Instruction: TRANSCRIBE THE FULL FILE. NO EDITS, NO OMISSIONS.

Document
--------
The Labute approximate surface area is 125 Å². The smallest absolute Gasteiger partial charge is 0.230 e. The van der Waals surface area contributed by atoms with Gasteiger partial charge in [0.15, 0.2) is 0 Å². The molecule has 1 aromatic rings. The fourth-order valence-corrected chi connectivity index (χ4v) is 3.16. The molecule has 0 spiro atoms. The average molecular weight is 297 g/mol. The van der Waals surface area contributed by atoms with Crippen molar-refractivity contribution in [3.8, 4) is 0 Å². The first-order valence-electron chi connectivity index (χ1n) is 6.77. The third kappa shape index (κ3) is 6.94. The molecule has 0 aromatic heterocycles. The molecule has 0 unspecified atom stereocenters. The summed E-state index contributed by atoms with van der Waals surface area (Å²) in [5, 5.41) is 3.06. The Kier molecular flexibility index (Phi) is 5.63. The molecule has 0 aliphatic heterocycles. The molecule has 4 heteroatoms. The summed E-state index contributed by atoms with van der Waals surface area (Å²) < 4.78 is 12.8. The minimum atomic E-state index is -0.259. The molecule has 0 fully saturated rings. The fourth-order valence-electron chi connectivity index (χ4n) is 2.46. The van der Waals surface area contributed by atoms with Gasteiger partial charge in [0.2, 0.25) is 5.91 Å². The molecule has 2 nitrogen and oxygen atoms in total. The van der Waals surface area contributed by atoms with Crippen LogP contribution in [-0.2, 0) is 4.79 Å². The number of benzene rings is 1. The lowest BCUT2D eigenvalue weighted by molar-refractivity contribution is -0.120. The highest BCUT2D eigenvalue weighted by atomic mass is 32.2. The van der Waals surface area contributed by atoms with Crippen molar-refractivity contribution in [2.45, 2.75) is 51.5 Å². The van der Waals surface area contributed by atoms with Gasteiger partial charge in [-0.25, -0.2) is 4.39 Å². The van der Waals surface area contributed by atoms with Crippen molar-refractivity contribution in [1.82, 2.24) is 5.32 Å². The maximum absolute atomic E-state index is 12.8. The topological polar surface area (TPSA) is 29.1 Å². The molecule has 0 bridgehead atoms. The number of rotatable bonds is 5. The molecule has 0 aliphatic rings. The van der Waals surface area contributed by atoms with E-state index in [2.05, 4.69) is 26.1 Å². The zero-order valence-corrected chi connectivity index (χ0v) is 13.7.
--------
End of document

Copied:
The Labute approximate surface area is 125 Å². The smallest absolute Gasteiger partial charge is 0.230 e. The van der Waals surface area contributed by atoms with Gasteiger partial charge in [0.15, 0.2) is 0 Å². The molecule has 1 aromatic rings. The fourth-order valence-corrected chi connectivity index (χ4v) is 3.16. The molecule has 0 spiro atoms. The average molecular weight is 297 g/mol. The van der Waals surface area contributed by atoms with Crippen molar-refractivity contribution in [3.8, 4) is 0 Å². The first-order valence-electron chi connectivity index (χ1n) is 6.77. The third kappa shape index (κ3) is 6.94. The molecule has 0 aromatic heterocycles. The molecule has 0 unspecified atom stereocenters. The summed E-state index contributed by atoms with van der Waals surface area (Å²) in [5, 5.41) is 3.06. The Kier molecular flexibility index (Phi) is 5.63. The molecule has 0 aliphatic heterocycles. The molecule has 4 heteroatoms. The summed E-state index contributed by atoms with van der Waals surface area (Å²) < 4.78 is 12.8. The minimum atomic E-state index is -0.259. The molecule has 0 fully saturated rings. The fourth-order valence-electron chi connectivity index (χ4n) is 2.46. The van der Waals surface area contributed by atoms with Gasteiger partial charge in [0.2, 0.25) is 5.91 Å². The molecule has 2 nitrogen and oxygen atoms in total. The van der Waals surface area contributed by atoms with Crippen LogP contribution in [-0.2, 0) is 4.79 Å². The number of benzene rings is 1. The lowest BCUT2D eigenvalue weighted by molar-refractivity contribution is -0.120. The highest BCUT2D eigenvalue weighted by atomic mass is 32.2. The van der Waals surface area contributed by atoms with Crippen molar-refractivity contribution in [2.45, 2.75) is 51.5 Å². The van der Waals surface area contributed by atoms with Gasteiger partial charge in [-0.25, -0.2) is 4.39 Å². The van der Waals surface area contributed by atoms with Crippen molar-refractivity contribution in [1.82, 2.24) is 5.32 Å². The maximum absolute atomic E-state index is 12.8. The topological polar surface area (TPSA) is 29.1 Å². The molecule has 0 bridgehead atoms. The number of rotatable bonds is 5. The molecule has 0 aliphatic rings. The van der Waals surface area contributed by atoms with E-state index in [2.05, 4.69) is 26.1 Å². The zero-order valence-corrected chi connectivity index (χ0v) is 13.7.